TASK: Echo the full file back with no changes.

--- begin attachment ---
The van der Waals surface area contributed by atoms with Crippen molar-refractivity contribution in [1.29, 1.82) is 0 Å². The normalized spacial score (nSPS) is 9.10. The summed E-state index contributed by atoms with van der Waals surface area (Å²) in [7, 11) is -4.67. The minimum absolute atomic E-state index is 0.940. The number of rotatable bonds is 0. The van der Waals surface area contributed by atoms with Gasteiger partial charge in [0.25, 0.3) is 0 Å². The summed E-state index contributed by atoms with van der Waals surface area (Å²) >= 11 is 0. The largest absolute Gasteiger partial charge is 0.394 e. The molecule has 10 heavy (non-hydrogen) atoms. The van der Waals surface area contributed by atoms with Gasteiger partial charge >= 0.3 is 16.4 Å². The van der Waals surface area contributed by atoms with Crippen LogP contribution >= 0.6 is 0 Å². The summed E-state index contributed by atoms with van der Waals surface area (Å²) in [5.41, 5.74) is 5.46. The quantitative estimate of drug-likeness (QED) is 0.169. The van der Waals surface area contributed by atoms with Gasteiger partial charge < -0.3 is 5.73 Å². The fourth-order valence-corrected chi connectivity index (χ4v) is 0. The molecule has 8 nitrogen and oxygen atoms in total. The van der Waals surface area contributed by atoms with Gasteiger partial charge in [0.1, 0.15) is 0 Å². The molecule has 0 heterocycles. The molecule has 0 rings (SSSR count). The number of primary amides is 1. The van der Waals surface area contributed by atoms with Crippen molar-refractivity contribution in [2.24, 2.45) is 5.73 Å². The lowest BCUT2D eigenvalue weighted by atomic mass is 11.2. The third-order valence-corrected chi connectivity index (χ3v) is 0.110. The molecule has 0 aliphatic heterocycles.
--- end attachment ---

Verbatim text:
The van der Waals surface area contributed by atoms with Crippen molar-refractivity contribution in [1.29, 1.82) is 0 Å². The normalized spacial score (nSPS) is 9.10. The summed E-state index contributed by atoms with van der Waals surface area (Å²) in [7, 11) is -4.67. The minimum absolute atomic E-state index is 0.940. The number of rotatable bonds is 0. The van der Waals surface area contributed by atoms with Gasteiger partial charge in [0.25, 0.3) is 0 Å². The summed E-state index contributed by atoms with van der Waals surface area (Å²) >= 11 is 0. The largest absolute Gasteiger partial charge is 0.394 e. The molecule has 10 heavy (non-hydrogen) atoms. The van der Waals surface area contributed by atoms with Gasteiger partial charge >= 0.3 is 16.4 Å². The van der Waals surface area contributed by atoms with Crippen LogP contribution >= 0.6 is 0 Å². The summed E-state index contributed by atoms with van der Waals surface area (Å²) in [5.41, 5.74) is 5.46. The quantitative estimate of drug-likeness (QED) is 0.169. The van der Waals surface area contributed by atoms with Gasteiger partial charge < -0.3 is 5.73 Å². The fourth-order valence-corrected chi connectivity index (χ4v) is 0. The molecule has 8 nitrogen and oxygen atoms in total. The van der Waals surface area contributed by atoms with Gasteiger partial charge in [0.1, 0.15) is 0 Å². The molecule has 0 heterocycles. The molecule has 0 rings (SSSR count). The number of primary amides is 1. The van der Waals surface area contributed by atoms with Crippen molar-refractivity contribution in [2.24, 2.45) is 5.73 Å². The lowest BCUT2D eigenvalue weighted by atomic mass is 11.2. The third-order valence-corrected chi connectivity index (χ3v) is 0.110. The molecule has 0 aliphatic heterocycles.